Let’s be clear about what the unspoken part of these positions are: Ukraine should be willing to give up some of its territory and sovereignty in exchange for “peace,” and the U.S. and its allies should pressure it to do so if it is reluctant. This is absolute malarkey. Ukraine was immorally attacked, not because of “NATO enlargement” or a fictitious “Nazi government,” but because Russia fundamentally does not respect Ukraine’s right to exist as an independent nation. Ukraine’s main war aim is to have complete sovereignty over all its territory. Russia’s main war aim is to annex as much of Ukraine’s territory as it can and keep Ukraine as a vassal state in its sphere of influence. These goals are obviously mutually exclusive with no compromise possible. This is not a war of two imperial powers’ petty squabbles, but an immoral invasion where Ukraine is fighting desperately for its very existence.
If this war is to end justly, it’s not going to be through high-minded diplomacy or complex negotiations; it’s going to be because Ukraine can kill enough Russians to push them back. To refuse to accept that is to live in a fantasy. Any peace agreement that allows Russia to retain any territory it has invaded since 2014, including Crimea and the Donbas, would be unjust because it would reward Russia’s actions against Ukraine. For this war to end justly, Russia needs to be driven out.
Of course, if Ukraine sees it is in its best interest to make some territorial concessions to end the war, they have every right to do so. But so far, the Ukrainian government has categorically refused this, along with every single Ukrainian I know personally. Americans will never be the ones to convince Ukraine that an unjust peace is better than continuing to fight for freedom.
If this war goes on longer, it will mean more suffering for Ukraine. More cities bombed, more blackouts, more soldiers and civilians killed, more massacres, more Buchas, more mass rapes, more children being killed. Yet there is no one, I repeat, no one, who understands that better than the Ukrainians themselves, and they still prefer to fight for their independence. Freedom is a precious commodity for the Ukrainians, and we cannot tell them to sacrifice it for their own best interests. To paraphrase Martin Luther King Jr., I am baffled by those who believe that they can dictate the timeline for other people’s liberation. I cannot comprehend those who would prefer an unjust peace, which is the absence of conflict, over a just peace, which is the presence of justice.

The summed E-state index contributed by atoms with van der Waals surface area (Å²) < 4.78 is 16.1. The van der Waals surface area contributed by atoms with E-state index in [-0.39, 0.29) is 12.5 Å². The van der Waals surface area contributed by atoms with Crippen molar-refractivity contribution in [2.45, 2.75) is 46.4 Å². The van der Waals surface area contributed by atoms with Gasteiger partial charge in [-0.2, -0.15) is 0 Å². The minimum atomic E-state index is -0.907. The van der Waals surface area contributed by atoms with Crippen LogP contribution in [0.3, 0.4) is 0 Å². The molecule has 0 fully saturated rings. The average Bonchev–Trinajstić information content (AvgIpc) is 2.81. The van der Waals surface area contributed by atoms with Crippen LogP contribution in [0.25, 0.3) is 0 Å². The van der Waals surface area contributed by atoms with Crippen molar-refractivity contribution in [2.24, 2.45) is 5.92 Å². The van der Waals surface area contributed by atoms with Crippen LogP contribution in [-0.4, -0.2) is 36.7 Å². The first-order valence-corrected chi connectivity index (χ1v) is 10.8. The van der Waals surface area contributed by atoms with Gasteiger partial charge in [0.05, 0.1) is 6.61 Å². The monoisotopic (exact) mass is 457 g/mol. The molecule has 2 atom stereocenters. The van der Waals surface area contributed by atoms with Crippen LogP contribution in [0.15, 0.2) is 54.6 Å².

The course for our foreign policy is clear, perhaps clearer now than in any other time since the Second World War. The United States needs to back Ukraine to the hilt. We need to continue the supply of weapons, equipment and aid, and all other assistance short of fighting the Russians directly.
As a returned Peace Corps volunteer, I cherish the notion of peace, and I believe that diplomacy and negotiation are often the best ways to maintain it. But in this case, I must be clear: violence is the solution to this problem. As long as Ukraine is willing to fight for its freedom, we need to be there to support it.
Connor is an alumni-auditor, currently taking a graduate class at the School of International Service. He graduated from American University in 2016 and served in Ukraine with the Peace Corps for two years. He got his master’s degree in International Relations from Johns Hopkins University’s School of Advanced International Studies in 2022. All views are his alone and do not represent the views of the Peace Corps, his employer or anyone else.